How to Drop Your Church’s Secret Menu and Make Your Guests Feel Welcome

Short Starbucks Cup

Every church has a secret menu. Things we say and do that our regulars take for granted, but can be confusing and frustrating to newcomers.

Here’s an example of how frustrating a secret menu can be.

I was at a Starbucks this week, when the man in front of me ordered a short latte. The employee responded “that’s a tall latte”, causing this exact exchange between them.


I leaned in and told the frustrated customer “tall is the shortest one they have.” He thanked me. The Starbucks employee looked perturbed.

I posted this on Facebook and got quick responses from friends about how funny and frustrating that sounded. Then Jonny Craig, from commented, “As a former Starbucks employee, I am appalled! Short is, in fact, a size option! (it’s 8 oz).”

It seems Starbucks has a secret menu. So secret that the employee in question didn’t even know about it. In addition to the short option (as seen in the above photo, supplied by Facebook friend Lou Covey), they also have a super-size called a Trenta.


The Problem of Secret Menus at Churches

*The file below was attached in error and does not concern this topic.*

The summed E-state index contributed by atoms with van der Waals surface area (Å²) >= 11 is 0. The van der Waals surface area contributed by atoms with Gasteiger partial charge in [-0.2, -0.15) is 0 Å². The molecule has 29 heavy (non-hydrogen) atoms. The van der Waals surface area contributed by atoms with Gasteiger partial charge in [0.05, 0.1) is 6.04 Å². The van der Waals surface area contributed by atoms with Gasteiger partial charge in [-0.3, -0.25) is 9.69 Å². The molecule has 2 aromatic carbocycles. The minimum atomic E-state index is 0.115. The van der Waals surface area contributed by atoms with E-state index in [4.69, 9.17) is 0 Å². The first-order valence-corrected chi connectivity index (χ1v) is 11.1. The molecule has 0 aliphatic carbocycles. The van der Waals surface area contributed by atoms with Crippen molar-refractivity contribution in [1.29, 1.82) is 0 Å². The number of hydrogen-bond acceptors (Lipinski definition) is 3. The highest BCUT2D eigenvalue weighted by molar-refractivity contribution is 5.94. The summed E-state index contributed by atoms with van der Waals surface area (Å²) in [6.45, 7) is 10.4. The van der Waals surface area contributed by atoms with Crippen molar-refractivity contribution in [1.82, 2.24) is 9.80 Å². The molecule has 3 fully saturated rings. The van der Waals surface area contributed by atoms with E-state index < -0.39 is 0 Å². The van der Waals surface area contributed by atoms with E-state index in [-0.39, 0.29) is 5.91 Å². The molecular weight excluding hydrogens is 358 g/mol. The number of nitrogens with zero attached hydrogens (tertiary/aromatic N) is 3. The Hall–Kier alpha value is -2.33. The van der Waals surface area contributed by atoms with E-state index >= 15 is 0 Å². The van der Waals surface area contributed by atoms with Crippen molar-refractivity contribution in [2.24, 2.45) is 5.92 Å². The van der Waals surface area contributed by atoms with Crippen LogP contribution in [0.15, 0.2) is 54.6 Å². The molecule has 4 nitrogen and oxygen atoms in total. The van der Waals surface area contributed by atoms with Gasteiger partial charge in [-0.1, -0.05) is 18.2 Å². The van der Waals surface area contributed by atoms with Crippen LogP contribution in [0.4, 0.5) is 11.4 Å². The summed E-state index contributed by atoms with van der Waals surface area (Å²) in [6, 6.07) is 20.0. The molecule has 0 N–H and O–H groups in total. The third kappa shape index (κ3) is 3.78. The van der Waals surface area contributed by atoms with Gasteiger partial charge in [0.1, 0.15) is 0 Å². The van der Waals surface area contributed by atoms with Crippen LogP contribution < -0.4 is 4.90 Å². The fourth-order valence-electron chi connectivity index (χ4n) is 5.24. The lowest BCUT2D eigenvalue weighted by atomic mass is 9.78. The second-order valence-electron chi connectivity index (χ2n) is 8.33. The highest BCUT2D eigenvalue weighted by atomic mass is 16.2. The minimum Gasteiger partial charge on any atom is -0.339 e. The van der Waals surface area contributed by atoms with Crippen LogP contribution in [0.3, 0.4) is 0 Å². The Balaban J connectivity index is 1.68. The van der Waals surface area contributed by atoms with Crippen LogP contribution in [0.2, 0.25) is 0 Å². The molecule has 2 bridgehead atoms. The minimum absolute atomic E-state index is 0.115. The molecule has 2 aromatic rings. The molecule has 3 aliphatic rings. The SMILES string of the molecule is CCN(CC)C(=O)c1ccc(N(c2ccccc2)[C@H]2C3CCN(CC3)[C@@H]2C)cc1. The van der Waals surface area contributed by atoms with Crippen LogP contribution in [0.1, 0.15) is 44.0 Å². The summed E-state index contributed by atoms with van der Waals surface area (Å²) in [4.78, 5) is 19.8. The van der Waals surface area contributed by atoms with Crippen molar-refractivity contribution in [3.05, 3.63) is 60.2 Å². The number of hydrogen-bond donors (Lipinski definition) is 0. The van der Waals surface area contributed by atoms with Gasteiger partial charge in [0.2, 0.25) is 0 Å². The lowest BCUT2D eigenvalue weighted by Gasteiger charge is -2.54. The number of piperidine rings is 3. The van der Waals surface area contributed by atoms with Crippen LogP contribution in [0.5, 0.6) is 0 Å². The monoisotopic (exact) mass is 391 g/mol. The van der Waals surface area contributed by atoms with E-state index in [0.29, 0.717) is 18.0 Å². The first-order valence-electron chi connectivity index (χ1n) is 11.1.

I was telling some fellow pastors about this Starbucks episode and wondered out loud why restaurants have secret menus. “There’s a restaurant chain in California named In-N-Out that has secret menu items, too,” I told them. “I guess they do it to make regulars feel special, since they know the insider lingo.”

“Sounds like some churches,” one pastor responded.

Yep. That’s exactly what it sounds like, I thought.


Some Church Secret Menu Items

Here are some secret menu items I’ve seen in some churches. Insider info that church members know, but guests need to have explained to them. 

  • Where’s the front door?
  • What should I wear?
  • How do I find the restrooms, nursery, etc?
  • Can I sit anywhere?
  • Am I expected to give something in the offering?
  • How long will the service last?
  • Is communion just for members, or for everyone?
  • Why are we singing?
  • Why are people raising their hands?
  • Why are people lighting candles?
  • When do we sit, stand, kneel…?
  • Why do we sit, stand, kneel…?
  • What’s an Ecclesiastes and how can I get a bible to look it up like everyone else is doing?
  • The pastor just said, “See Chris Lucas if you want to sign up for a home group.” Who is Chris Lucas?
  • What do terms like “substitutionary atonement” mean?


Do It, But Explain It

This article is not a plea to change the way your church worships. Just explain it. Especially the things your church does that may be distinct to your denomination or faith tradition.

And use every means available. You can never over-explain. Here are a few examples.

  • Print an order of service in plain English (click here for an example from my church)
  • Explain things as they happen
  • Use hallway signs
  • Have an FAQ section on your website
  • Train ushers and greeters to answer questions
  • Use your video projector

We shouldn’t feel the need to change who we are, especially on matters of theology. But one of the obligations of being a good host is to let people know why we’re doing what we’re doing. And how they can participate.